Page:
However, there was another signiﬁcant dimension to warfare—the magical and the supernatural, whereby decapitation may have been viewed as a necessary evil for combating the adverse effects of sorcery (Hoopes 2007). Usekars (wizards) were powerful religious practitioners who defended their communities against sorcery and were themselves capable of casting harmful spells. As late as the nineteenth century, the Bribri usekars of eastern Costa Rica organized revenge-motivated raiding parties to kill and decapitate other sorcerers. However decapitation occurred, the prevalence of severed heads in ancient Costa Rican art indeed indicates particular beliefs regarding the potency of the head, diminishing the vitality of the individual's larger family, and increasing that of the head-taker.
cf: Hoopes, John W. “Sorcery and the Taking of Trophy Heads in Ancient Costa Rica.” INTERDISCIPLINARY CONTRIBUTIONS TO ARCHAEOLOGY, pp. 444–480., doi:10.1007/978-0-387-48303-0_17.
Condition: Intact and in excellent condition overall. The marble display base is included with this object.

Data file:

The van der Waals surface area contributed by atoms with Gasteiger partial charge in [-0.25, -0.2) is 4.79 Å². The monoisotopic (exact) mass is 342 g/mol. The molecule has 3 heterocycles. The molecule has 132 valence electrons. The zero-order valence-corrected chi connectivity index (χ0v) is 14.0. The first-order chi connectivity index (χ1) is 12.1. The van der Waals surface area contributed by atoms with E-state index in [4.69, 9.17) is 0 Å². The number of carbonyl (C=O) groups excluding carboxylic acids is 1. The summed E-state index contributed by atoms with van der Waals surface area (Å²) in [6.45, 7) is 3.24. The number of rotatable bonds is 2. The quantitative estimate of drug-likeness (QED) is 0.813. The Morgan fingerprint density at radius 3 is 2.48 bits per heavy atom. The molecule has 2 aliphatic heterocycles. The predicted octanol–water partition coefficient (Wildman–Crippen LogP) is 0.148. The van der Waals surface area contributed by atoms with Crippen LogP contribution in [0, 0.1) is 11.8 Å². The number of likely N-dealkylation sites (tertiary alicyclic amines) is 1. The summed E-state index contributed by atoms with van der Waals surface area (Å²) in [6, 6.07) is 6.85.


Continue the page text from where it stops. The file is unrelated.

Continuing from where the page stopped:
Dimensions: Length: 4 1/2 inches (11.5 cm)
Provenance: Mirtha Virginia de Perea (1929 - 2019) private collection of Costa Rican art. Mrs. de Perea spent her entire 48-year career with the Embassy of Costa Rica in Washington, DC, achieving the rank of Cultural Minister-Counselor and Consul after having started as a secretary. She was a devoted patron of the arts, promoting numerous local artists and sponsoring many cultural events throughout her career. She also amassed an impressive collection of Latin American art. After retiring in 1999, she became a US citizen and continued her support of the arts through her membership in the Women’s Committee of the Washington National Opera and other local groups.
An Egyptian Faience Shabti for Semset, 30th Dynasty, ca. 343 - 300 BCE
EU2129Regular price $3,950 USD
Mummiform, fine quality, faience with light blue glaze (mostly stained to brown or green). Details in relief, with a striated tripartite wig, long plaited divine beard, facial details in quality relief, hands crossed over the chest carrying a pick and hoe, seed sack on a cord suspended over the left shoulder, with a dorsal pillar and trapezoidal base, a single column of vertical incised hieroglyphic text on the front that reads: "The illuminated, the Osiris, Semset, born to Renpet- neferet, justified”